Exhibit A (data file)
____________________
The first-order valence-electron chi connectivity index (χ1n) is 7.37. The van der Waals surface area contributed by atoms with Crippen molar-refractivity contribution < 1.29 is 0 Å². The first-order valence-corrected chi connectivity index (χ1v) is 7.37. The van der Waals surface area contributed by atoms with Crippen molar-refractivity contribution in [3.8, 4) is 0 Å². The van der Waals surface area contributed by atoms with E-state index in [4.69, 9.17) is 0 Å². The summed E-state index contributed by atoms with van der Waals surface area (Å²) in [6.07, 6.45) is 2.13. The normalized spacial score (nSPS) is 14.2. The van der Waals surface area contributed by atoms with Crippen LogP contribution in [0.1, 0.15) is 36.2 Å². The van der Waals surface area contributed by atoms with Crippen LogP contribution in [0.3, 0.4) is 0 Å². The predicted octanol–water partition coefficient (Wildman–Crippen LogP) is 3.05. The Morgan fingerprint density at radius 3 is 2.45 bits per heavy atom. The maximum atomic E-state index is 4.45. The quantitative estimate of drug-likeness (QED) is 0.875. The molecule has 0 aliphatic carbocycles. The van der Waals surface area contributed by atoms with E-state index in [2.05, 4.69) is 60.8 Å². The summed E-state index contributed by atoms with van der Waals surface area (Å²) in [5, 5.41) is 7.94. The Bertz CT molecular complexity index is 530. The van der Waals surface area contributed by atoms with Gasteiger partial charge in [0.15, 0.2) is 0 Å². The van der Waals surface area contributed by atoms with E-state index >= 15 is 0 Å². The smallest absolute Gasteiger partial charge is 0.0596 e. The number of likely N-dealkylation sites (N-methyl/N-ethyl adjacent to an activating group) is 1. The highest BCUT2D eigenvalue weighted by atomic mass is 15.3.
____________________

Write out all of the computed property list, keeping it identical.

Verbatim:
The first-order valence-electron chi connectivity index (χ1n) is 7.37. The van der Waals surface area contributed by atoms with Crippen molar-refractivity contribution < 1.29 is 0 Å². The first-order valence-corrected chi connectivity index (χ1v) is 7.37. The van der Waals surface area contributed by atoms with Crippen molar-refractivity contribution in [3.8, 4) is 0 Å². The van der Waals surface area contributed by atoms with E-state index in [4.69, 9.17) is 0 Å². The summed E-state index contributed by atoms with van der Waals surface area (Å²) in [6.07, 6.45) is 2.13. The normalized spacial score (nSPS) is 14.2. The van der Waals surface area contributed by atoms with Crippen LogP contribution in [0.1, 0.15) is 36.2 Å². The van der Waals surface area contributed by atoms with Crippen LogP contribution in [0.3, 0.4) is 0 Å². The predicted octanol–water partition coefficient (Wildman–Crippen LogP) is 3.05. The Morgan fingerprint density at radius 3 is 2.45 bits per heavy atom. The maximum atomic E-state index is 4.45. The quantitative estimate of drug-likeness (QED) is 0.875. The molecule has 0 aliphatic carbocycles. The van der Waals surface area contributed by atoms with E-state index in [2.05, 4.69) is 60.8 Å². The summed E-state index contributed by atoms with van der Waals surface area (Å²) in [5, 5.41) is 7.94. The Bertz CT molecular complexity index is 530. The van der Waals surface area contributed by atoms with Gasteiger partial charge in [0.15, 0.2) is 0 Å². The van der Waals surface area contributed by atoms with E-state index >= 15 is 0 Å². The smallest absolute Gasteiger partial charge is 0.0596 e. The number of likely N-dealkylation sites (N-methyl/N-ethyl adjacent to an activating group) is 1. The highest BCUT2D eigenvalue weighted by atomic mass is 15.3.